In fact, the resolution does not at all mention east Jerusalem in particular, or Jerusalem in general. Nor does it specify exactly from which and how much territory Israel must withdraw. The article itself links to the resolution, which calls for: "Withdrawal of Israel armed forces from territories occupied in the recent conflict."
The New York Times corrected this point three times in 2000. For example, the Aug. 4, 2000 Times correction stated:
An article on Aug. 19 about efforts by the American envoy Dennis Ross to revive Israeli-Palestinian talks misstated terms of United Nations Security Council resolutions passed after the 1967 Middle East war. While Resolution 242 called for Israel's armed forces to withdraw "from territories occupied in the recent conflict," no resolution called for Israel to hand over all of east Jerusalem to a future Palestinian state.
Again on Sept. 6, 2000, The New York Times corrected:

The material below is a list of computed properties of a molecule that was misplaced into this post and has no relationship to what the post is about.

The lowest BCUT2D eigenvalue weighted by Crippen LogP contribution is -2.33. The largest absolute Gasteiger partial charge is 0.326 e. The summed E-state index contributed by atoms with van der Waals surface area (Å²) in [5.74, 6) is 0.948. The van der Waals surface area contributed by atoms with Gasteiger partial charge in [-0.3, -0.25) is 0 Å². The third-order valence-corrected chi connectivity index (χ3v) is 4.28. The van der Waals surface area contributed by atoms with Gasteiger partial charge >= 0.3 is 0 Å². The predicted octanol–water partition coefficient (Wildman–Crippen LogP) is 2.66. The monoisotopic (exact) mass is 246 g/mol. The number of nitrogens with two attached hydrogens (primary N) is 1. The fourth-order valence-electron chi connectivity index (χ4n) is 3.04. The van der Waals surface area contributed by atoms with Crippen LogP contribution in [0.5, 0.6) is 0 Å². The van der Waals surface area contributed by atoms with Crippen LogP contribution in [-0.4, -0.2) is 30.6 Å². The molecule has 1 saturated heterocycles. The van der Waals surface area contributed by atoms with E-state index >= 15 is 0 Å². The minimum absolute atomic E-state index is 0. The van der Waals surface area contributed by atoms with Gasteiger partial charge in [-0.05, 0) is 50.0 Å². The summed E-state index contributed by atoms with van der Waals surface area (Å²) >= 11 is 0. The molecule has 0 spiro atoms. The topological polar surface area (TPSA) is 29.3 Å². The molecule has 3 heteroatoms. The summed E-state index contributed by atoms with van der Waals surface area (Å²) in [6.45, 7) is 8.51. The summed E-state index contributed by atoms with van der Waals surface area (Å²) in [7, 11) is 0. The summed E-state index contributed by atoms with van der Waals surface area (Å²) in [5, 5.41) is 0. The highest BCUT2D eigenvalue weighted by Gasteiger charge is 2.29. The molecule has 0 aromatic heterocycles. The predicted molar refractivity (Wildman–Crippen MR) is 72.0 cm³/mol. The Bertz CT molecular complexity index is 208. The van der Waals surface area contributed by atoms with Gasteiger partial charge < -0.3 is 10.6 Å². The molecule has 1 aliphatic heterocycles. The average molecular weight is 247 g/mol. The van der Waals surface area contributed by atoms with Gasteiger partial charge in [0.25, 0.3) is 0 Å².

An article on Wednesday about the Middle East peace talks referred incorrectly to United Nations resolutions on the Arab-Israeli conflict. While Security Council Resolution 242, passed after the 1967 Middle East War, calls for Israels armed forces to withdraw "from territories occupied in the recent conflict," no resolution calls for Israeli withdrawal from all territory, including East Jerusalem, occupied in the war.
In response to communication from CAMERA, NPR editors quickly and thoroughly addressed the inaccuracy. The amended text now states:
Like other Israeli leaders, Barkat rejects U.N Security Resolution 242, which calls for the withdrawal of Israeli forces from territories occupied during the 1967 war. While those territories include East Jerusalem, the resolution does not list the territories or specifically say forces must be withdrawn from all of them.
In addition, editors commendably appended the following clarification to the bottom of the article alerting readers to the change:
For additional NPR corrections prompted by CAMERA, please see here.